Category archives: Biology

Bees seeking bacteria: How bees find their microbiome

Bees seeking bacteria: How bees find their microbiome

BiologyMicrobiology

By Invited Researcher

In late summer last year my doctor prescribed a monthlong course of antibiotics for an infection. Medicines like antibiotics are great at wiping out bacterial infections. The problems is that these drugs don’t differentiate between eliminating the “good” bacteria that may benefit our health and the “bad” bacteria causing infection. I was absolutely miserable and […]

A Tale of Primary Cilia: from overlooked organelles to key mechanically-sensing antennae

A Tale of Primary Cilia: from overlooked organelles to key mechanically-sensing antennae

BiologyPhysiology

By Invited Researcher

Author: Jose V. Torres-Perez (@Jovitope) is a Postdoctoral Researcher at the School of Biological and Chemical Sciencies, Queen Mary, University of London (UK). This is the story of primary cilium, a cellular structure discovered at least 122 years ago. It was soon regarded as rudimentary and then forgotten for most researchers. Nonetheless, recent advances proved […]

Bad companies

Bad companies

BiologyEthologyNeurobiology

By José Ramón Alonso

Forming large groups (flocks, banks, swarms, herds, schools, …) is characteristic of many species. The generally accepted idea is that it is an adaptive process, in which the individual improves its chances of survival by being part of a numerous group. A shark does not know which fish to attack in a sardine bank and […]

Computation can push optical microscopy towards unsuspected limits

Computation can push optical microscopy towards unsuspected limits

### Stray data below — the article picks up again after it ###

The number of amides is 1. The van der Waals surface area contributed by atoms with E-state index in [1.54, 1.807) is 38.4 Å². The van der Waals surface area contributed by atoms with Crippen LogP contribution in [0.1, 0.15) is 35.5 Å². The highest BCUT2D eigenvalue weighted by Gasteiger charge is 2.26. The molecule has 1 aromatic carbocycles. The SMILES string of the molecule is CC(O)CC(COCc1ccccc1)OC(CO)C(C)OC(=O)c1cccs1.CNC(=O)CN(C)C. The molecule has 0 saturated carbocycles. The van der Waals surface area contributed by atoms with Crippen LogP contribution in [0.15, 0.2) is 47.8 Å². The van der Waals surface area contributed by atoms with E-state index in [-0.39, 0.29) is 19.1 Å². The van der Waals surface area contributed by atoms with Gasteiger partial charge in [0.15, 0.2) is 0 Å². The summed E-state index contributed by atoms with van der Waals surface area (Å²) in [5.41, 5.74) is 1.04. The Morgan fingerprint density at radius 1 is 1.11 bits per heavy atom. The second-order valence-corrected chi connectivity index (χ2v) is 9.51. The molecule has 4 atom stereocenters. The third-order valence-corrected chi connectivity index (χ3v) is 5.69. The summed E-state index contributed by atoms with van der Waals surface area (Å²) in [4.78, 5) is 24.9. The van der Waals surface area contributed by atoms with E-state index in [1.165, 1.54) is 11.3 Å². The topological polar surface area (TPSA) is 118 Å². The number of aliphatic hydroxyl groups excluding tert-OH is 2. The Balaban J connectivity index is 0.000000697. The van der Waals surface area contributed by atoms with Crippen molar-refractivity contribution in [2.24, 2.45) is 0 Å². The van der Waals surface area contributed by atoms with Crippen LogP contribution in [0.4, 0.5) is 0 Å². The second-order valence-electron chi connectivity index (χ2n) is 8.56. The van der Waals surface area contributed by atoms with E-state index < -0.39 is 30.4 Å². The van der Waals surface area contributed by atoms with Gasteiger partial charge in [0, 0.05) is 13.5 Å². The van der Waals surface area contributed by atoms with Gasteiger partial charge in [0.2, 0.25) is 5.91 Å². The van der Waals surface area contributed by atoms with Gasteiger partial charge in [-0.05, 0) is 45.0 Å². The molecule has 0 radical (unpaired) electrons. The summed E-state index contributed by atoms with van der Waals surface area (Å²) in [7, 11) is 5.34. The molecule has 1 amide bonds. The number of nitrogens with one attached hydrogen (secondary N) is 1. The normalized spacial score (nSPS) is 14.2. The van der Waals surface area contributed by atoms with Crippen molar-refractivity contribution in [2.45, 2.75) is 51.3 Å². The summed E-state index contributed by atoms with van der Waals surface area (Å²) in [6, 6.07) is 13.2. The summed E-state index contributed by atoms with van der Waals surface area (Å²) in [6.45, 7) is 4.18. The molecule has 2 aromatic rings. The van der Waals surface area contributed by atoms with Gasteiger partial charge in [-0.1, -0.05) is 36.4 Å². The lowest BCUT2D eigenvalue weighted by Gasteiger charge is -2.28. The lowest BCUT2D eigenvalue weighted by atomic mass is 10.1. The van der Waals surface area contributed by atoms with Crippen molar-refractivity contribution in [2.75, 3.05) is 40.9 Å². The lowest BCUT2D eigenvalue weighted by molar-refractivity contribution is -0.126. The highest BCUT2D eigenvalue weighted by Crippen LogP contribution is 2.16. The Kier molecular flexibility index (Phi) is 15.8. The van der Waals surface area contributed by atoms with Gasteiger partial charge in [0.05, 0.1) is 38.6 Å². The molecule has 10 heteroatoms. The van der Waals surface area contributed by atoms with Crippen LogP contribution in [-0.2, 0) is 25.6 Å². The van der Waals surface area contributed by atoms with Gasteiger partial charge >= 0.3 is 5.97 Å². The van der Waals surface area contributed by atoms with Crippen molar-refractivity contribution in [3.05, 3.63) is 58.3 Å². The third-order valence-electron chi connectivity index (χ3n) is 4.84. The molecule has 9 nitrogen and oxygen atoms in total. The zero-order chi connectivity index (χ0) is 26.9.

BiologyComputer sciencePhysics

By Daniel Moreno Andrés

Man does not live by hardware alone. Indeed, great material and conceptual improvements in the machinery of optical microscopes have occurred in recent decades. The examples are numerous (some example here; https://mappingignorance.org/2013/12/23/bessel-beam-plane-illumination-microscopy-another-smart-solution-for-an-old-challenge/). However, what is being achieved only with software and computing power seems a matter of magic. It is not only that programs and […]

Weaving for a killer

Weaving for a killer

Biology

By José Ramón Alonso

Spiders build their webs using the silk they synthesize and secrete from their spinning glands, structures located in the back of the abdomen. The most primitive species have few glands and build their nets with fairly uniform silks. The most evolved spiders, on the other hand, have up to seven different spinning glands with which […]

Chromatic multiphoton serial microscopy can generate brain-wide atlas-like colour datasets with subcellular resolution

Chromatic multiphoton serial microscopy can generate brain-wide atlas-like colour datasets with subcellular resolution

BiologyBiomedicineComputer scienceNanotechnologyNeurosciencePhysics

By DIPC

In 1873, the microscopist Ernst Abbe stipulated a physical limit for the maximum resolution of traditional optical microscopy: 0.2 micrometers, or 200 nanometers (the shortest wavelength for visible light, the extreme limit of violet). This meant that scientists could distinguish whole cells, as well as some parts of the cell called organelles. However, they would […]

TRAMIL: Program of Applied Research to Popular Medicine in the Caribbean

TRAMIL: Program of Applied Research to Popular Medicine in the Caribbean

BiologyBiomedicineHealthPlant biology

By Gerardo Cebrián

Authors: Gerardo Cebrián-Torrejón1, Michelle Salas Pinel1,2 1 Laboratoire COVACHIM-M2E EA 3592, Université des Antilles, 97157 Pointe-à-Pitre Cedex. 2 Forest engineer. Heredia. Costa Rica. The Applied Scientific Research Program of Medicinal Plants, known as TRAMIL, is an investigation program of traditional and popular medicine from the Caribbean, whose purpose is to rationalize health practices based on […]

How maternal vaginal microbiome can bring you to madness

How maternal vaginal microbiome can bring you to madness

BiologyBiomedicineMicrobiologyNeurobiology

By Raúl Delgado-Morales

Maternal and paternal stress have been proved to be critical aspects of off-spring brain development. High levels of stress on pregnant mothers can alter both placental and embryonic gene expression patterns, misprogramming the brain of the newborn towards psychiatric disorders such as anxiety or depression. At the same level, paternal stress alters microRNAs and other […]